Health experts have stressed the importance of wearing a mask to limit the possibility of infecting others with COVID-19, but a range of new research now suggests they also protect the wearer, according to a report Monday.
With many states implementing policies to make face coverings mandatory in both indoor and outdoor spaces, one doctor says that masks also reduce the risk of infection to the wearer by 65 percent.
“We’ve learned more due to research and additional scientific evidence and now we know [that] not only wearing a mask prevents the person wearing the mask to transmit to others, but wearing the mask protects the person who’s wearing it,” said Dean Blumberg, chief of pediatric infectious diseases at UC Davis Children’s Hospital.
“So the wearer of the mask, even the standard rectangular surgical masks … will decrease the risk of infection by the person wearing the mask by about 65 percent.”
He added that N95 masks do an even better job at protecting people from the virus, but they are in short supply and are needed for healthcare professionals.
Blumberg and William Ristenpart, a professor of chemical engineering at UC Davis, appeared on UC Davis Live: Coronavirus Edition to discuss the topic of transmission. Ristenpart’s lab at UC Davis has studied how people emit small droplets while breathing or talking that could carry the virus.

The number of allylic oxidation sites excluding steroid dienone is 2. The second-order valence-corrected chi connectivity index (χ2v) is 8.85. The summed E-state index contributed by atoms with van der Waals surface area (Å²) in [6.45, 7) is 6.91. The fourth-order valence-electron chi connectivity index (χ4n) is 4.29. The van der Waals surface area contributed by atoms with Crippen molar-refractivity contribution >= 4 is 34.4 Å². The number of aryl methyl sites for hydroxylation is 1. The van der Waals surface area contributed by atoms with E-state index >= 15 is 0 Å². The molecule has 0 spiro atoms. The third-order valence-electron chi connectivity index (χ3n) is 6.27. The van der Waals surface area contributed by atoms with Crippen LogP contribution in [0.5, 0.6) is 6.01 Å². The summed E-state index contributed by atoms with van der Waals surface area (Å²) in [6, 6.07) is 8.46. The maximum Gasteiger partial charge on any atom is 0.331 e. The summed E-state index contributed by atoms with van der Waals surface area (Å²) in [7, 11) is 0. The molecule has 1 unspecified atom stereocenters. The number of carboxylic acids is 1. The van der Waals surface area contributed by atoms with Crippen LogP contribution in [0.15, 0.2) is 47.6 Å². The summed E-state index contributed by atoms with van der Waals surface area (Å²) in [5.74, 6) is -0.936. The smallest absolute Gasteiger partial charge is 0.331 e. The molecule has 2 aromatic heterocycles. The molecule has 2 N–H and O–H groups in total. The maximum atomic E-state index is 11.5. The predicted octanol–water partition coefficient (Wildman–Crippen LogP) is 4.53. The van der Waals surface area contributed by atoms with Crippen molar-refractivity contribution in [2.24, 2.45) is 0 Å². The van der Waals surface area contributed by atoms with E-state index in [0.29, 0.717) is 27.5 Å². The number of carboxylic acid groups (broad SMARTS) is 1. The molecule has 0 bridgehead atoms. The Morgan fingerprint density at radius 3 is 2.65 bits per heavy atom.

The pair highlighted two primary methods of transmission. The first being visible droplets a carrier expels, which are roughly one-third the size of a human hair. They said masks create an effective barrier against those types of droplets.
“Everyone should wear a mask,” Blumberg said. “People who say, ‘I don’t believe masks work,’ are ignoring scientific evidence. It’s not a belief system. It’s like saying, ‘I don’t believe in gravity.’”
The second is via the aerosol particles we expel when we talk. They are about 1/100th the size of a human hair and are more difficult to defend against. He said that’s because the smaller particles could still sneak through a gap in rectangular or homemade cloth masks.
Social distancing and staying outdoors, are helpful for staying clear of the small particles because there is more airflow, Blumberg and Ristenpart said.
“Studies in laboratory conditions now show the virus stays alive in aerosol form with a half-life on the scale of hours. It persists in the air,” Ristenpart added. “That’s why you want to be outdoors for any social situations if possible. The good airflow will disperse the virus. If you are indoors, think about opening the windows. You want as much fresh air as possible.”
He said that’s why enclosed areas like bars — seen as hotspots for contracting the virus — are particularly dangerous: “The louder you speak, the more expiratory aerosols you put out.”
“So we don’t know who might spread it,” Blumberg said. “We do know social distancing reduces the risk of transmitting the virus by 90 percent, and wearing masks decreases the risk by 65 percent.”